Holding Pens for the Homeless

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A Socialist Project e-bulletin ... No. 1964 ... December 30, 2019

Holding Pens for the Homeless

John Clarke

Homelessness is spinning out of control in many places, not least right here in Toronto. However, in California, the situation is now generating an acute political crisis. So great is the problem of mass destitution in that state that whole urban areas are facing a threat to public health and a level of social dislocation that undermines public order and the basic level of social stability needed for capitalism to conduct business. Trump’s Department of Housing and Urban Development (HUD) is reporting an increase in the homeless population of California of 16.4% over the course of the last year and alarm bells are ringing the corridors of power. The human misery of destitution has now reached such levels that the cash registers are being affected.

When a hard right champion of the austerity agenda like HUD Secretary Ben Carson says that he wants to ensure homeless people "go to the places that are designed to help them get out of that situation," it is very necessary to... anticipate what he might have in mind. The Trump Administration is "considering moving homeless people in California off the streets and into unused federal buildings." This could be interpreted in several ways but the political character of those involved leads to a very strong suspicion that what is being contemplated is not a supply of social housing but, rather, a round up of those who have been thrown on the streets, so as to place them against their will in holding pens for homeless people.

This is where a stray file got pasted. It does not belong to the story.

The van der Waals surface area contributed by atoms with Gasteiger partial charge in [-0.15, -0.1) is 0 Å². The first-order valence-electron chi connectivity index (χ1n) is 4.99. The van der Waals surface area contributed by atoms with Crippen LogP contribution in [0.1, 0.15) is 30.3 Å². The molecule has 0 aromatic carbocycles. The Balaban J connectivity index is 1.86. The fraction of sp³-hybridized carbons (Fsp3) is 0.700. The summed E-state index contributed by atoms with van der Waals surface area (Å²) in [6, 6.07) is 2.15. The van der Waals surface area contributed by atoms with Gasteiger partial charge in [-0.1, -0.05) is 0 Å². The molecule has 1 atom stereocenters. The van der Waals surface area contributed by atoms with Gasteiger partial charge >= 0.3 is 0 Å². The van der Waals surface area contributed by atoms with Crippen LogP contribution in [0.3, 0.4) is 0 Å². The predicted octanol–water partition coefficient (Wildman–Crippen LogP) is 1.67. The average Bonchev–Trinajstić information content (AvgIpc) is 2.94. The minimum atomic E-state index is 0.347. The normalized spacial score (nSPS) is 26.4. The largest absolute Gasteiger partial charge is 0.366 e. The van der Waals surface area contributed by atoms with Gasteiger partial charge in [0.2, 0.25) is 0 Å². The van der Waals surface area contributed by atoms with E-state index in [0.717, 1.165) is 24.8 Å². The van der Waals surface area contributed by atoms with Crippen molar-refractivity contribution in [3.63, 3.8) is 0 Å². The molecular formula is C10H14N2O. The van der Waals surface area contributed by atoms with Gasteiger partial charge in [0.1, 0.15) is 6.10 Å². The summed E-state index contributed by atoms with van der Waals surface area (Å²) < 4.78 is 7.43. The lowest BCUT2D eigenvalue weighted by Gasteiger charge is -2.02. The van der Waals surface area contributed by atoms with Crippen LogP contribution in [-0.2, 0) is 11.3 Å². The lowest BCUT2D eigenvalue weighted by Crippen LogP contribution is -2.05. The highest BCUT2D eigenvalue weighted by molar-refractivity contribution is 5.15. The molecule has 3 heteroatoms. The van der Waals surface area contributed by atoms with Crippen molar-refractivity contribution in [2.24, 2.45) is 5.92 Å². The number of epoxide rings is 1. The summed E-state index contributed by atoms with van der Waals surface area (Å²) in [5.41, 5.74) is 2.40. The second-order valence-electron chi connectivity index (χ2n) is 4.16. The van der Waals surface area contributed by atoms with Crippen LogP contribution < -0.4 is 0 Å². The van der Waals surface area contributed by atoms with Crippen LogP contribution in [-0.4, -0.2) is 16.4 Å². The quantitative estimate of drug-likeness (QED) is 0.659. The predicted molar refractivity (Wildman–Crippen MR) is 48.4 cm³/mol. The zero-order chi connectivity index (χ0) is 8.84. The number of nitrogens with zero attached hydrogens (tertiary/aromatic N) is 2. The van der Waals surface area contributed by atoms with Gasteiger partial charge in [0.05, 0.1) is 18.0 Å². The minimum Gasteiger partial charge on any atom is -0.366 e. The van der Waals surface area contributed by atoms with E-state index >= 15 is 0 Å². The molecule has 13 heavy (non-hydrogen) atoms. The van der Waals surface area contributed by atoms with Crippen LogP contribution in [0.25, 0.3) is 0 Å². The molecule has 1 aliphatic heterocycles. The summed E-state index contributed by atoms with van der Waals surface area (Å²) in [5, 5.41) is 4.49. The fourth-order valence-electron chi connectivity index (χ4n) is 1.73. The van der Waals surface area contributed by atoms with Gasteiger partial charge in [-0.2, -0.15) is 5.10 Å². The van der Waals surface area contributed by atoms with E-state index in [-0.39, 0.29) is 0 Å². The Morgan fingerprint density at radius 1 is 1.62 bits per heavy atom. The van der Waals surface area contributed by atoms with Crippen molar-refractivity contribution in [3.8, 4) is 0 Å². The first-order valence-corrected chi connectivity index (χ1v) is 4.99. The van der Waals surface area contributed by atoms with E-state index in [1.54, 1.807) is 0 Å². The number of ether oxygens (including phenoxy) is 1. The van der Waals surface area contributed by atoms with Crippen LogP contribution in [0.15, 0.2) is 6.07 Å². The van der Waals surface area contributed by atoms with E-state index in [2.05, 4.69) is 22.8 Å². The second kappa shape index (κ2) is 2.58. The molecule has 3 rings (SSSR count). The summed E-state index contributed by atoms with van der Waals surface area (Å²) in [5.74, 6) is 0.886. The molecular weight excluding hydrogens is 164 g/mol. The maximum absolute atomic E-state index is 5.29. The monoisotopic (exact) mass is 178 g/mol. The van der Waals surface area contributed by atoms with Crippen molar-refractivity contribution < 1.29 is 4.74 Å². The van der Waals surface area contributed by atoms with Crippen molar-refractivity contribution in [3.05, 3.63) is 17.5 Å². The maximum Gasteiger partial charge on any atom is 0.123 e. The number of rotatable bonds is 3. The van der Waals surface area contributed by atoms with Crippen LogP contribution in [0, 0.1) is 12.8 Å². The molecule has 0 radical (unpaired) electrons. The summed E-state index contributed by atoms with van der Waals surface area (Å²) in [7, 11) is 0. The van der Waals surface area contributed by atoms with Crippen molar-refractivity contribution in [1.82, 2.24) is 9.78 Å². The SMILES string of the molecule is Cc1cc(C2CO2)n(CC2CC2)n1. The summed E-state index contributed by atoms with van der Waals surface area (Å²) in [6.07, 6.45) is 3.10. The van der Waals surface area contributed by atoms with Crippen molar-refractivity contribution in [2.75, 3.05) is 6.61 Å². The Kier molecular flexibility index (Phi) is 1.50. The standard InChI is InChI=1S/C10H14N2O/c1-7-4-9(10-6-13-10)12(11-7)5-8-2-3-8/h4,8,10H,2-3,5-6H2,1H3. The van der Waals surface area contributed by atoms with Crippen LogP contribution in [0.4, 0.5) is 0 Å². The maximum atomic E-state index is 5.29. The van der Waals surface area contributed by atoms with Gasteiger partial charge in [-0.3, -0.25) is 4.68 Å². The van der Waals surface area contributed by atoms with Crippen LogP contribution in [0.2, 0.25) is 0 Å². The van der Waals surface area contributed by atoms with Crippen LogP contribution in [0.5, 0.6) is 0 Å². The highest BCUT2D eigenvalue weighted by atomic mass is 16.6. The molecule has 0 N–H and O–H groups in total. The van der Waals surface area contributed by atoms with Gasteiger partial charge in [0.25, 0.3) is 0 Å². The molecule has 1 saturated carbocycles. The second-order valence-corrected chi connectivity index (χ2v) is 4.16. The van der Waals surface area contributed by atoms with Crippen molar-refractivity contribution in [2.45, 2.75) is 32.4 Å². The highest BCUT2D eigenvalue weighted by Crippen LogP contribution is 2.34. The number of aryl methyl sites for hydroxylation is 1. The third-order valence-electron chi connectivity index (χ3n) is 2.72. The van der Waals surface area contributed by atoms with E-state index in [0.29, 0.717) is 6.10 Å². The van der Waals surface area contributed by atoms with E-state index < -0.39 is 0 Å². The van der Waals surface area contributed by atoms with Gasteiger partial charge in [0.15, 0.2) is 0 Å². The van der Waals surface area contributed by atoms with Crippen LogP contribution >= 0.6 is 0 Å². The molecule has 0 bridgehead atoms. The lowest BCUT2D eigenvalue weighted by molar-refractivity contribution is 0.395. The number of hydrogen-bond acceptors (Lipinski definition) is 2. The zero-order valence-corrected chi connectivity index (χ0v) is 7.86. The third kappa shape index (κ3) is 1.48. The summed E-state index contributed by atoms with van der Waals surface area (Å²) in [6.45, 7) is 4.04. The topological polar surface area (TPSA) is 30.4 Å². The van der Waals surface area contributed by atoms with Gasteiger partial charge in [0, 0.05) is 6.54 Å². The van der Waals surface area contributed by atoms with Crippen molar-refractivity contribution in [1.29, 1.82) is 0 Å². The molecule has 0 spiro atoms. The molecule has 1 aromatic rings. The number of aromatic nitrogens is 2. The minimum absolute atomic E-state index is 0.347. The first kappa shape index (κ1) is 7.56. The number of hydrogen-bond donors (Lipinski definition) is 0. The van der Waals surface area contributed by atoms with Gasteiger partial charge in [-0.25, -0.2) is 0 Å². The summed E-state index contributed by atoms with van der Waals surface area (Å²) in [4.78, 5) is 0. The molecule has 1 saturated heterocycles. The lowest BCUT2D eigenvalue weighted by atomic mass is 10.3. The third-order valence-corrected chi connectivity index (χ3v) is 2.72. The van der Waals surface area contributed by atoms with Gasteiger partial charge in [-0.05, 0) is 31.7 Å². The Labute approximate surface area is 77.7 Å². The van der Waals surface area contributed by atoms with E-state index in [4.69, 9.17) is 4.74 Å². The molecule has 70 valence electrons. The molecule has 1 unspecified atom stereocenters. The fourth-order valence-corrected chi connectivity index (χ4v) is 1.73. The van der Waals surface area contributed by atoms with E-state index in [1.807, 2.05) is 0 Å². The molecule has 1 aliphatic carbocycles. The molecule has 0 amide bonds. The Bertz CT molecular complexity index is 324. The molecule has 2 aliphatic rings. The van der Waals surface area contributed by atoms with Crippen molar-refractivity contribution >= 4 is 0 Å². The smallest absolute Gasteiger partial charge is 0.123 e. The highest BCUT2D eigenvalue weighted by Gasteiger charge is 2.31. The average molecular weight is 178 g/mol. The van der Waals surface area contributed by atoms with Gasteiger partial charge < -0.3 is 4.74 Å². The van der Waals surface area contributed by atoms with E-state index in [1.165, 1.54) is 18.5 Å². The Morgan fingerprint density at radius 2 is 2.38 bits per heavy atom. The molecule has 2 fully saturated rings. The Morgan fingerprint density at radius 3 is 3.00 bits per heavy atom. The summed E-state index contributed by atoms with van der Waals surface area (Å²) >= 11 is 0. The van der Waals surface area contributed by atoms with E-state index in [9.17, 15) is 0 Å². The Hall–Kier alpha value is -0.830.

The above mentioned Mr. Carson is not known for the depth of his social analysis. To him, broken and sinful misfits are getting in the way of profitable business dealings and need to be taken somewhere where no one will see them. His moral assumptions are quite impervious to any consideration of the actual factors driving this homeless crisis. If he were presented with an explanation of "the rising cost of housing, coupled with wage stagnation at the lower end of the income spectrum that has led to a housing affordability crisis across Southern California" the HUD Secretary’s eyes would simply glaze over.

The same factors, that have put 36,300 people onto the streets of Los Angeles, are playing out across North America and on the other side of the Atlantic. The British Medical Journal is clear that, "Austerity policies lie at heart of soaring homelessness and related health harms." The US Coalition for the Homeless informs us that "an estimated one third of homeless families in New York City are working but unable to afford market-rate rents" and that the number of shelter residents who are employed has shot up. The role of "soaring housing prices" in putting people onto the streets of Vancouver is abundantly clear. Escalating homelessness is, in fact, an inevitable effect of the convergence of the agenda of austerity, coupled with the extreme commodification of housing in what has come to be known as the "neoliberal city."

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